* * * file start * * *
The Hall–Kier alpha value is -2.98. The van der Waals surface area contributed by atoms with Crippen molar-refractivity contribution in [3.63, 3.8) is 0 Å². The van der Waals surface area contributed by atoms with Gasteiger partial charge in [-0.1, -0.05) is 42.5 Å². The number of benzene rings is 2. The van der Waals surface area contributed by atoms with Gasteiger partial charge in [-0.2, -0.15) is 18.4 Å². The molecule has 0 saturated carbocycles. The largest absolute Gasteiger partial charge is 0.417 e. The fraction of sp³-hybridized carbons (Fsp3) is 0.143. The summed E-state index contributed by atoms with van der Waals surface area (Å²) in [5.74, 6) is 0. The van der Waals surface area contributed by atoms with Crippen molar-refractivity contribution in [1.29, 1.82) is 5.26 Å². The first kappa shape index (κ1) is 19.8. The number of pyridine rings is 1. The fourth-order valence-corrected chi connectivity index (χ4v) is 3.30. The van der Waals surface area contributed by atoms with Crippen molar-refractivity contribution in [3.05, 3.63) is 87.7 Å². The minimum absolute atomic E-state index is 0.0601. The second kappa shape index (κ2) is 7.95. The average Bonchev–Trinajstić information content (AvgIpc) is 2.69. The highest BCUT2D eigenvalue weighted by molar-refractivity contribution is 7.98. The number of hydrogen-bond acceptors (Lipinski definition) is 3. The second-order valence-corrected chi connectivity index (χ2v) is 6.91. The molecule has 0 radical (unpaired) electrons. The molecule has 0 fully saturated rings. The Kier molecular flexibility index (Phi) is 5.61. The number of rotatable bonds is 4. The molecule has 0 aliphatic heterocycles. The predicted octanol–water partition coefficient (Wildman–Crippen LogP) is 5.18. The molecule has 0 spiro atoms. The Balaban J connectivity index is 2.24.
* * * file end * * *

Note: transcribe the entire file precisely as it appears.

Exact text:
The Hall–Kier alpha value is -2.98. The van der Waals surface area contributed by atoms with Crippen molar-refractivity contribution in [3.63, 3.8) is 0 Å². The van der Waals surface area contributed by atoms with Gasteiger partial charge in [-0.1, -0.05) is 42.5 Å². The number of benzene rings is 2. The van der Waals surface area contributed by atoms with Gasteiger partial charge in [-0.2, -0.15) is 18.4 Å². The molecule has 0 saturated carbocycles. The largest absolute Gasteiger partial charge is 0.417 e. The fraction of sp³-hybridized carbons (Fsp3) is 0.143. The summed E-state index contributed by atoms with van der Waals surface area (Å²) in [5.74, 6) is 0. The van der Waals surface area contributed by atoms with Crippen molar-refractivity contribution in [1.29, 1.82) is 5.26 Å². The first kappa shape index (κ1) is 19.8. The number of pyridine rings is 1. The fourth-order valence-corrected chi connectivity index (χ4v) is 3.30. The van der Waals surface area contributed by atoms with Crippen molar-refractivity contribution in [3.05, 3.63) is 87.7 Å². The minimum absolute atomic E-state index is 0.0601. The second kappa shape index (κ2) is 7.95. The average Bonchev–Trinajstić information content (AvgIpc) is 2.69. The highest BCUT2D eigenvalue weighted by molar-refractivity contribution is 7.98. The number of hydrogen-bond acceptors (Lipinski definition) is 3. The second-order valence-corrected chi connectivity index (χ2v) is 6.91. The molecule has 0 radical (unpaired) electrons. The molecule has 0 fully saturated rings. The Kier molecular flexibility index (Phi) is 5.61. The number of rotatable bonds is 4. The molecule has 0 aliphatic heterocycles. The predicted octanol–water partition coefficient (Wildman–Crippen LogP) is 5.18. The molecule has 0 spiro atoms. The Balaban J connectivity index is 2.24.